Posts Tagged ‘inspiration’

It’s been a while. So much has happened yet so much left unwritten. But in a way, I feel that I am more alive these days than I had been before.

As I strive to live in each and every moment, I am thankful too, for every person and blessing along the way that has brought me to the beginning of another new journey.

This is a story about a new beginning many years ago.


Some partings are poetic. My favourite sensei gifted me one literally.

Years ago, she ignited my love for the Japanese language when she came to Singapore to teach at the foreign language centre run by our education ministry. I looked forward to every lesson she taught and enjoyed every minute of the time she spent with our class. Sadly, her contract ended two years later, and she had to return to Tokyo with her family.

Before she left, she gave me a book of poems by a Japanese writer Yuri Mitsuhara (光原百合). The title was Michi「道」, which means “The Path”. It was a pocket-sized picture book, or e-hon as the Japanese would call it. Each poem was accompanied by a delicately beautiful hand-drawn illustration of forests, fields, hills or lakes by the award-winning Niigata-born illustrator, Ken Kuroi (黒井健).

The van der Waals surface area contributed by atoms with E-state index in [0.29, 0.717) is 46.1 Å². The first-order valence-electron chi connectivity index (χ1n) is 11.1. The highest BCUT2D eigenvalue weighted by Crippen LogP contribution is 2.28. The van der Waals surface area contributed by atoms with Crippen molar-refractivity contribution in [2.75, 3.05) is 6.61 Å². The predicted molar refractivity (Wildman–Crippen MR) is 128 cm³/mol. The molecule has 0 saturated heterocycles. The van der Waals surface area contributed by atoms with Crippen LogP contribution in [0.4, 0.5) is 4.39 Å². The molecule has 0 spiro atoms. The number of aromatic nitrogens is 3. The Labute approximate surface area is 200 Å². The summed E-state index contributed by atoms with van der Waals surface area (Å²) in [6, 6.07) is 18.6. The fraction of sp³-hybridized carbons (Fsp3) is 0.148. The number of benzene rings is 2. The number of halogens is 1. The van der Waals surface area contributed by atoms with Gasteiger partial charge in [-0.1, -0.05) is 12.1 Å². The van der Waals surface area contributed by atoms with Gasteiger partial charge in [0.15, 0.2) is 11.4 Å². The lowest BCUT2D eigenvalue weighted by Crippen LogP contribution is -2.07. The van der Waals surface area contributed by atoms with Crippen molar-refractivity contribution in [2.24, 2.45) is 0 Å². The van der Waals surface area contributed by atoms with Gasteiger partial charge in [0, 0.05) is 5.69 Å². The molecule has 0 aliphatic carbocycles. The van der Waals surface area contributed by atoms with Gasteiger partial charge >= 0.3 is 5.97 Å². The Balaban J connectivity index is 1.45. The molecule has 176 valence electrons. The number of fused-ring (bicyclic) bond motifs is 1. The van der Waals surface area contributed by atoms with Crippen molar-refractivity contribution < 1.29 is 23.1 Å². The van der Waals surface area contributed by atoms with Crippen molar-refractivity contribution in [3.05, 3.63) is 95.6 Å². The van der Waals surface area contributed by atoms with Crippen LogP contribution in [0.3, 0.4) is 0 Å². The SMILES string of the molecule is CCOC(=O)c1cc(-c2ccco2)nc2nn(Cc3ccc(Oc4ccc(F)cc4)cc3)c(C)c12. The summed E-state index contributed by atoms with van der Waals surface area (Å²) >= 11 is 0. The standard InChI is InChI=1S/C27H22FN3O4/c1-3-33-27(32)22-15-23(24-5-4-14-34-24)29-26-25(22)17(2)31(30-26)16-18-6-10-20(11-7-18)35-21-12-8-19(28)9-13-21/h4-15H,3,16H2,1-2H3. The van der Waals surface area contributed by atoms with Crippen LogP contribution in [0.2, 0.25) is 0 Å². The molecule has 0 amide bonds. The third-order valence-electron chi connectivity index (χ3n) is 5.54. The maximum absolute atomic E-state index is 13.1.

Mitsuhara herself was born in Hiroshima and studied English literature and linguistics in Osaka University. She is well known in Japan for her large volume of works, ranging from Japanese mystery novels and translations of English novels to poetry and e-hon. Michi was published in 1989 and was one of her earliest works.

The book featured 14 short poems and my favourite was the opening piece Tabi no Hajime ni 「旅の初めに」, which means “The Beginning of a Journey”. It aptly summed up the anticipation and trepidation that I, and probably my sensei too, had felt at that time – she had found a new job in Tokyo and I was awaiting the start of my junior college years.

As our paths diverged and took us further and further away on our respective journeys, we lost contact with each other.

Three weeks ago, when I retrieved the book from my bookshelf, it suddenly dawned upon me that perhaps there could be clues to where my sensei was right now. I decided to turn to Google.